MR. SNOW: I believe he is speaking before the Restaurant Association, and he is going to make remarks on the global war on terror.

Q Do you have a time --

MR. SNOW: No, I don't. I know that the meetings begin in the afternoon. But I do not know.

Q Will he do a Q&A?

Q Wouldn't the Restaurant Association be more appropriate for immigration?

MR. SNOW: I'm not going to tell the President what to say, Wendell. I'm sorry, what?

Q Q&A on Monday after the war on terror?

MR. SNOW: Well, it's a press availability -- oh, Q&A after the war on terror.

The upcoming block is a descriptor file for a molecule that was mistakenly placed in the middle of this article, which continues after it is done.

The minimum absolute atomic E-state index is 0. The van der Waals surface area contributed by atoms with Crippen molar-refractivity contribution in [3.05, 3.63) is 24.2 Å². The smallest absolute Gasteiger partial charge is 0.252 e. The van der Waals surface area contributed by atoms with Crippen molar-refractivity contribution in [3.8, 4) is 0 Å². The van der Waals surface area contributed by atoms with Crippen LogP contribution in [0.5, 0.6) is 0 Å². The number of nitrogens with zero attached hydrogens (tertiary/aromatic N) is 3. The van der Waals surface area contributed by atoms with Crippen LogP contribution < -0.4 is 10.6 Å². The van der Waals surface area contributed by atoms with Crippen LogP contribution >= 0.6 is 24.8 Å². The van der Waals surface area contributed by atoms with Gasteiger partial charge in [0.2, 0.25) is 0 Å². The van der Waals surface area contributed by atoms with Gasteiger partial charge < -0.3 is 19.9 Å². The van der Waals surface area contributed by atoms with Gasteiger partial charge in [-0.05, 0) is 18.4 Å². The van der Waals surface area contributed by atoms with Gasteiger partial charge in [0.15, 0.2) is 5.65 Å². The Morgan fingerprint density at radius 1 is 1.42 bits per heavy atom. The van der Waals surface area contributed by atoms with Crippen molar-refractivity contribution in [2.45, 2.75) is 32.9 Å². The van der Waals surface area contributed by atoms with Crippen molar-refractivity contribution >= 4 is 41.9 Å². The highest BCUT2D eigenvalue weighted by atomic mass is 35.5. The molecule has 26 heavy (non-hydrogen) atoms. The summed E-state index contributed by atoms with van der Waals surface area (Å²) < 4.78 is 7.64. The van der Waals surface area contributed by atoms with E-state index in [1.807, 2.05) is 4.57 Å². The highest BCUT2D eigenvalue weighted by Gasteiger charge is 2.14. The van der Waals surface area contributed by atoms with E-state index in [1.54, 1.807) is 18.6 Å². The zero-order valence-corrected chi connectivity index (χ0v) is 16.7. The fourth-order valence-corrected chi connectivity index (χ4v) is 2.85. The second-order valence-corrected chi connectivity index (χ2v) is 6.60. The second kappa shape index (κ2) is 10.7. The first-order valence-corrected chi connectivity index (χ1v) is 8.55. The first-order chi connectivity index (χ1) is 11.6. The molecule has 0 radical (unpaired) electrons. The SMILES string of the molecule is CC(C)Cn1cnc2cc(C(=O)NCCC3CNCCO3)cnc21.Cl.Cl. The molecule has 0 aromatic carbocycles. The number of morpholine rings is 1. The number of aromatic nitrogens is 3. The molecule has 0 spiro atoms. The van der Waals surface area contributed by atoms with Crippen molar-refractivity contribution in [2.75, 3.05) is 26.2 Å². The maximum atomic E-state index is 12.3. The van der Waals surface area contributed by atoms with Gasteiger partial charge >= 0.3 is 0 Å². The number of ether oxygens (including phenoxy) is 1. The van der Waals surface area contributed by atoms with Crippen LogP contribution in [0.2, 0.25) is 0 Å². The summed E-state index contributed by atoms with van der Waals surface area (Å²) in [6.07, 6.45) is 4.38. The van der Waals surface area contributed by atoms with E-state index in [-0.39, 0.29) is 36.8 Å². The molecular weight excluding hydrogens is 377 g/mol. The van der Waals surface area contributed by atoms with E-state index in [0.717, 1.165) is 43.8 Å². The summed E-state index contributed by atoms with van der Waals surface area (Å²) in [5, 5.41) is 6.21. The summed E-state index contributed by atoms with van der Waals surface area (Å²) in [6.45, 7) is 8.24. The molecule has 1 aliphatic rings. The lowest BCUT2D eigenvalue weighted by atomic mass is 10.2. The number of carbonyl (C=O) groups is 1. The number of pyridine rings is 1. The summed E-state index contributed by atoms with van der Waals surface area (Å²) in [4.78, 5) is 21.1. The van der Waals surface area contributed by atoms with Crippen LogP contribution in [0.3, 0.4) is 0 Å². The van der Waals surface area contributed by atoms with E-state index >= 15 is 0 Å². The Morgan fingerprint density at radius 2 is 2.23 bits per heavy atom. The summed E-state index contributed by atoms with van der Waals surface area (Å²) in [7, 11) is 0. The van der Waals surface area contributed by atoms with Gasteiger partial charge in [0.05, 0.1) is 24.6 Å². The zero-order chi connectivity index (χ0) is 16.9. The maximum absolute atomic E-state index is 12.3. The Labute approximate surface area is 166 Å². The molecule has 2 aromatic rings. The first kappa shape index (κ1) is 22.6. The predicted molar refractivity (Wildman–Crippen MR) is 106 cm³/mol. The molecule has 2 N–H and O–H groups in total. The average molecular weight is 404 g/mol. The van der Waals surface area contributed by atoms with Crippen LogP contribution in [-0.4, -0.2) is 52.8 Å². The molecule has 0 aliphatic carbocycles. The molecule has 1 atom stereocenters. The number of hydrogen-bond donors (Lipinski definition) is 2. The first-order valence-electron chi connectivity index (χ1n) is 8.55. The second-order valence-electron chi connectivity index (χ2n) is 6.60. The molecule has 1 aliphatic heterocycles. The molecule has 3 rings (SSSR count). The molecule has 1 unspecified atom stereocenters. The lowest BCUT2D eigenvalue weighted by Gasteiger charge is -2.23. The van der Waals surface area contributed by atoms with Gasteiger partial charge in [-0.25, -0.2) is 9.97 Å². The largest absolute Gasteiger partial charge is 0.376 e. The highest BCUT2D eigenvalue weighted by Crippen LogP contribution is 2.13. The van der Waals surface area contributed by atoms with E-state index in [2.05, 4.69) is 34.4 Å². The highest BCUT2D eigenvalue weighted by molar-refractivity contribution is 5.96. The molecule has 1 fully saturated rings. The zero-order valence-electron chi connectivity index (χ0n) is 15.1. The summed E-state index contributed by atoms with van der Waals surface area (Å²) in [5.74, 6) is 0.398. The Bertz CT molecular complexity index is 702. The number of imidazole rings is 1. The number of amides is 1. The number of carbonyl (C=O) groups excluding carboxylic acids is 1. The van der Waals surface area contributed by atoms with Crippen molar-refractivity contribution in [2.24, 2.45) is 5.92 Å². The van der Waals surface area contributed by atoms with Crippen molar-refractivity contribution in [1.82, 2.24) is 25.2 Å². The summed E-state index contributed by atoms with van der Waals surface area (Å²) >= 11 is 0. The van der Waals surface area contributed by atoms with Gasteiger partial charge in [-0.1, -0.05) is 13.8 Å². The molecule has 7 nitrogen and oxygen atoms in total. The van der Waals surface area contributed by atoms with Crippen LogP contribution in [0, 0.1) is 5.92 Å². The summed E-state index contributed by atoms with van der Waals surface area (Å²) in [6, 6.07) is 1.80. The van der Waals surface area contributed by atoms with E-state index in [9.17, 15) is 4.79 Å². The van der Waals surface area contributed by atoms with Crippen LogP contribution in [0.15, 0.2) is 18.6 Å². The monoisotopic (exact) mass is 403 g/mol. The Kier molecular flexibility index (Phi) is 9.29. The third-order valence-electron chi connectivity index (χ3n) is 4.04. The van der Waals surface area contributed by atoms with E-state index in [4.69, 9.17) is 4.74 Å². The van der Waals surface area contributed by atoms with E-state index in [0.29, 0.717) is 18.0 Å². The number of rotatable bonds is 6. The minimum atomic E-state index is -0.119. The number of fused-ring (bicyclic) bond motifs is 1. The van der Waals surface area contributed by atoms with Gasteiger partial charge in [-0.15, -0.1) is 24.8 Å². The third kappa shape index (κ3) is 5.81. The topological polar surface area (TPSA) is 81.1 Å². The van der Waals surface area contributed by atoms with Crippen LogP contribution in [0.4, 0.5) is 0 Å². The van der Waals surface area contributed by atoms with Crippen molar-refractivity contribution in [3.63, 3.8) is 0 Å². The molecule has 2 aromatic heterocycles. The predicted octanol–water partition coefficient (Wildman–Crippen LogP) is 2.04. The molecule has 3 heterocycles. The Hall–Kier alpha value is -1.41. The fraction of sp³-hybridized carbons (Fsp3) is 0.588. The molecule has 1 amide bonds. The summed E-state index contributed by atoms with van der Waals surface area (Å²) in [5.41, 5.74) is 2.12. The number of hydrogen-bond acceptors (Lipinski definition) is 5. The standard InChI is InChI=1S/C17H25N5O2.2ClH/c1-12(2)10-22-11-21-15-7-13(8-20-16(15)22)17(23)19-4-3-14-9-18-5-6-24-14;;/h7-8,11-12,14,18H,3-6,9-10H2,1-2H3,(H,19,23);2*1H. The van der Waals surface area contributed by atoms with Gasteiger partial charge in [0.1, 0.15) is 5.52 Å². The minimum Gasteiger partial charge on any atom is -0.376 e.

MS. PERINO: It's always a possibility.

MR. SNOW: There you go. Dana has -- (laughter.)

MS. PERINO: It is.

Q Yes, lots of things are always a possibility. (Laughter.) There's an asteroid headed this way. (Laughter.)

END 9:39 A.M. EDT

* Spanish translation on the White House website is guided by OMB policies for federal public websites and an EO 13166 by President Clinton.

** The President's radio address tomorrow will be on immigration.